By Alice Doyel
Guest blogger


“I am passionate about social justice for our communities, youth empowerment, leadership development, civic engagement, our environment, and social innovation. I feel like Bike Works programs and staff embodies the very best of all these things in one wonderful organization that is positively impacting our community every day. I am excited to be part of this work.”

Watch this short video to see all the aspects of Bike Works activities and training for children, youth, and adults, and services for the Southeast Seattle community.

This is the second post of a two-part interview. See the first post to see the many facets of Bike Works programs for kids, youths, and adults in Southeast Seattle.

Deb Salls describes how Bike Works contributes as a Columbia City community organization and small business during the COVID-19 Pandemic, beyond their regular programs for children, youths, and adults.

The way we have been involved with a lot of youth is by delivering bikes at our bike giveaways. They used to come to Bike Works to pick up their giveaway bikes. Now we are bringing the bikes to people’s homes, often bikes for the whole family.

For example, a family signs up for five bikes. A youth receives one of the bikes. Mom and dad, another kid, and an uncle also get bikes. We fix up all the bikes for the family group and then deliver them all at once. We see people being really excited about receiving the bikes! Bikes have become really popular during this time.

Some family members need bikes for transportation during the pandemic. Even before the pandemic, it was hard for some people to take public transportation to work because they worked nighttime hours. Now there is less public transit available. Plus, people are nervous about public transportation and being exposed to COVID-19.

More people have time to bike now if they are not working or if they work from home. It feels healthier to be out in the fresh air versus cooped up on a bus. People find bikes a means for getting out with their children, giving their children exercise, and a chance to move around their neighborhoods and beyond.

We now use our Bike Mobiles to get out in the Southeast Seattle communities on a scheduled basis for repairing bikes. People can readily keep their bikes working well or update them using this mobile service.

Question: What feedback have you heard from other community organizations?

I think that all community organizations ask the same question: “What do we do if we cannot get back together in person?”

There are lots of organizations that depend on personal contact, for example, groups that do writing or music with youth. Many are making contact online. It seems to be working, but it is not quite the same.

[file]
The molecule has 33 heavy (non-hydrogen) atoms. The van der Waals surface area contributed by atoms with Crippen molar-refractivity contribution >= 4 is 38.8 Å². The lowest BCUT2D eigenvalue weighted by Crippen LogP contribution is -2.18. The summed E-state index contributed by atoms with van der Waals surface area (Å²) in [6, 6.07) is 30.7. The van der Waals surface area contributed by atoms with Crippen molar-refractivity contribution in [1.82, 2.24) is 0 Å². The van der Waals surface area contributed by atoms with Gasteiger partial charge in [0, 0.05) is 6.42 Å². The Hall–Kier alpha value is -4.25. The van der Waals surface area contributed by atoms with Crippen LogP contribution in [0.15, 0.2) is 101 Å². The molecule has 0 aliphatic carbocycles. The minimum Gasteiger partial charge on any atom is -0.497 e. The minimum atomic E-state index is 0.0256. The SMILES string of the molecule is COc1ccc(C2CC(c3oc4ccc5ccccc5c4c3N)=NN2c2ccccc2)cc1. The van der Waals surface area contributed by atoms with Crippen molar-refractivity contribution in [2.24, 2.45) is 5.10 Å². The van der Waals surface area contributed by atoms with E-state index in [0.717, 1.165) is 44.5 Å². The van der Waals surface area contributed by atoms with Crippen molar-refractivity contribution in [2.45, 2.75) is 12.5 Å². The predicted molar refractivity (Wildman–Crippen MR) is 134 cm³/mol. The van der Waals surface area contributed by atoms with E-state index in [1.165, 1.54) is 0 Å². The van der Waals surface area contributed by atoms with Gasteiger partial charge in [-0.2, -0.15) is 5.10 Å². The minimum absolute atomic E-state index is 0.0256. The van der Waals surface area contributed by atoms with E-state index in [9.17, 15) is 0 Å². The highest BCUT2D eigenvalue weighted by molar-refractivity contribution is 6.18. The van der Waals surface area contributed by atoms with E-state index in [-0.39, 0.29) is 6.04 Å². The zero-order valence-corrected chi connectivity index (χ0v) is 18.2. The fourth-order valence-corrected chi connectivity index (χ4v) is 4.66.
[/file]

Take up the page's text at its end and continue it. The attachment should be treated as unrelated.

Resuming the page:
Some organizations are really hurting. Many performing arts organizations that are audience-based, like theater, musical, and dance groups, need an audience to sell the tickets to keep their programs going. Those groups are struggling financially. You cannot get a whole orchestra together to play. You cannot even do that on Zoom.

Hopefully, funders and donors understand we are doing the best we can do. It is not any organization’s fault that they cannot deliver programs in the same way.

Question: Bike Works Shop is a retail and service business in Columbia City. How has COVID-19 affected the interactions of the community?

The business association is active, trying to keep the public aware of what businesses are open and in what manner, like delivery only or, like us, appointment-only repair shop and retail online. They started a campaign called Columbia City Safe around safe practices if you are reopening.  I see this kind of coming together in a lot of different ways by business owners.

I think the same is true for neighborhood groups. We had a podcast presentation that was called Gearing Up for Community Resilience in the early days of COVID-19. There were breakout rooms where folks could discuss how they were feeling and what solutions they saw happening in their neighborhoods. It addressed living hyperlocal, like taking all the little walkways some neighbors probably had not as yet discovered. Until now, many had not spent so much time just in their neighborhood. Groups got telephone numbers of all their neighbors and started phone trees with family members and pet information in case of emergencies. People talked about different things that they had done or reached out to old friends across the country. Since COVID-19, George Floyd’s murder, and the ensuing protests, I think that people care about each other a lot more.

There are some silver linings coming out of COVID-19. People are biking more, getting out more, connecting with their neighbors more. Hopefully, from all this, neighborhoods can be stronger. Everything is slowing down. People aren’t running around cross town in cars. The institutional racism that’s been going on for hundreds of years is coming to the forefront for everyone to examine.

It is exciting to those of us at Bike Works that biking has become increasingly popular. People want bikes that are very affordable. We deliver something that people are excited to own, sending us photos about joyous rides.